Please use this identifier to cite or link to this item: https://doi.org/10.3945/ajcn.116.141697
Title: Prospective associations between problematic eating attitudes in midchildhood and the future onset of adolescent obesity and high blood pressure
Authors: Wade, K.H
Kramer, M.S 
Oken, E
Timpson, N.J
Skugarevsky, O
Patel, R
Bogdanovich, N
Vilchuck, K
Smith, G.D
Thompson, J
Martin, R.M
Keywords: adolescent
adolescent obesity
Article
attitude
attitude assessment
body mass
breast feeding
child
childrens eating attitudes test
controlled study
demography
diastolic blood pressure
eating disorder
female
futurology
human
hypertension
major clinical study
male
multicenter study
prospective study
randomized controlled trial
systolic blood pressure
attitude to health
blood pressure
clinical trial
cluster analysis
feeding behavior
follow up
hypertension
multivariate analysis
obesity
Overweight
Pediatric Obesity
psychology
questionnaire
risk factor
socioeconomics
Adiposity
Adolescent
Blood Pressure
Body Mass Index
Child
Cluster Analysis
Feeding Behavior
Female
Follow-Up Studies
Health Knowledge, Attitudes, Practice
Humans
Hypertension
Male
Multivariate Analysis
Overweight
Pediatric Obesity
Prospective Studies
Risk Factors
Socioeconomic Factors
Surveys and Questionnaires
Issue Date: 2017
Publisher: American Society for Nutrition
Citation: Wade, K.H, Kramer, M.S, Oken, E, Timpson, N.J, Skugarevsky, O, Patel, R, Bogdanovich, N, Vilchuck, K, Smith, G.D, Thompson, J, Martin, R.M (2017). Prospective associations between problematic eating attitudes in midchildhood and the future onset of adolescent obesity and high blood pressure. American Journal of Clinical Nutrition 105 (2) : 306-312. ScholarBank@NUS Repository. https://doi.org/10.3945/ajcn.116.141697
Rights: Attribution 4.0 International
Abstract: Background: Clinically diagnosed eating disorders may have adverse cardiometabolic consequences, including overweight or obesity and high blood pressure. However, the link between problematic eating attitudes in early adolescence, which can lead to disordered eating behaviors, and future cardiometabolic health is, to our knowledge, unknown. Objective: We assessed whether variations in midchildhood eating attitudes influence the future development of overweight or obesity and high blood pressure. Design: Of 17,046 children who participated in the Promotion of Breastfeeding Intervention Trial (PROBIT), we included 13,557 participants (79.5% response rate) who completed the Children's Eating Attitudes Test (ChEAT) at age 11.5 y and in whom we measured adiposity and blood pressure at ages 6.5, 11.5, and 16 y. We assessed whether ChEAT scores $85th percentile (indicative of problematic eating attitudes) compared with scores ,85th percentile at age 11.5 y were associated with new-onset overweight, obesity, high systolic blood pressure, or high diastolic blood pressure between midchildhood and early adolescence. Results: After controlling for baseline sociodemographic confounders, we observed positive associations of problematic eating attitudes at age 11.5 y with new-onset obesity (OR: 2.18; 95% CI: 1.58, 3.02), newonset high systolic blood pressure (OR: 1.34; 95% CI: 1.05, 1.70), and new-onset high diastolic blood pressure (OR: 1.25; 95% CI: 0.99, 1.58) at age 16 y. After further controlling for body mass index at age 6.5 y, problematic eating attitudes remained positively associated with newonset obesity (OR: 1.80; 95% CI: 1.28, 2.53); however, associations with new-onset high blood pressure were attenuated (OR: 1.14; 95% CI: 0.89, 1.45 and OR: 1.09; 95% CI: 0.86, 1.39 for new-onset systolic and diastolic blood pressure, respectively). Conclusions: Problematic eating attitudes in midchildhood seem to be related to the development of obesity in adolescence, a relatively novel observation with potentially important public health implications for obesity control. PROBIT was registered at clinicaltrials.gov as NCT01561612 and isrctn.com as ISRCTN37687716. © 2017 American Society for Nutrition.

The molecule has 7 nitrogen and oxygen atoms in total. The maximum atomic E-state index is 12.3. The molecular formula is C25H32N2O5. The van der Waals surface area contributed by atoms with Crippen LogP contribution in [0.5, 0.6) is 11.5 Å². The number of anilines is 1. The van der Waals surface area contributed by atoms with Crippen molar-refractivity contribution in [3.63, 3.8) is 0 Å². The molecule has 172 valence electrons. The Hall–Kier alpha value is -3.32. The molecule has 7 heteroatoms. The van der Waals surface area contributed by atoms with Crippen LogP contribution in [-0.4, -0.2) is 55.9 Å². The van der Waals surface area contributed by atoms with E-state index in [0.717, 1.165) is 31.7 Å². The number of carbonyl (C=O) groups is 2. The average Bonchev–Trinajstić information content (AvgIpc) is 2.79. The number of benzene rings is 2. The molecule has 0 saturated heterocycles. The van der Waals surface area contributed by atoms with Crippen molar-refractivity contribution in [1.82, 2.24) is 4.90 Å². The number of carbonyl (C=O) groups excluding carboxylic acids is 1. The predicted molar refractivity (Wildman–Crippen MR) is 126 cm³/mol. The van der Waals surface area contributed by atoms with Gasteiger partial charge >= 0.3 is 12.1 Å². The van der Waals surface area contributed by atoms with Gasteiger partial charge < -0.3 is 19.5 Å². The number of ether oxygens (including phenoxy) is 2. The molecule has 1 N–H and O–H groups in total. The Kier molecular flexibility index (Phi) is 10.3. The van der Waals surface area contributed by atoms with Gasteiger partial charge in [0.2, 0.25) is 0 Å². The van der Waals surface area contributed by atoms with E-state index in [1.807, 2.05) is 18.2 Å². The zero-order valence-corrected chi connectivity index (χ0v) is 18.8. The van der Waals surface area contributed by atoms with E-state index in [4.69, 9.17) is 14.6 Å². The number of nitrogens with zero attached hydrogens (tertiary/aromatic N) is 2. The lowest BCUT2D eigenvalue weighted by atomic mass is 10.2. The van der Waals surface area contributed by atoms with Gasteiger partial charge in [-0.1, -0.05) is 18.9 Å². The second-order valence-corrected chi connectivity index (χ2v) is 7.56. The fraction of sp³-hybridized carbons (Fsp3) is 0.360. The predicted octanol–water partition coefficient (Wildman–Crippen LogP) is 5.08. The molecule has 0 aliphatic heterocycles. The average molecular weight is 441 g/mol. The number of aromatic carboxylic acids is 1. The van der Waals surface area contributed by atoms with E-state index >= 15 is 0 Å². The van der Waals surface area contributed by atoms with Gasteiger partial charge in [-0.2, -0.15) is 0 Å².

Source Title: American Journal of Clinical Nutrition
URI: https://scholarbank.nus.edu.sg/handle/10635/179242
ISSN: 00029165
DOI: 10.3945/ajcn.116.141697
Rights: Attribution 4.0 International
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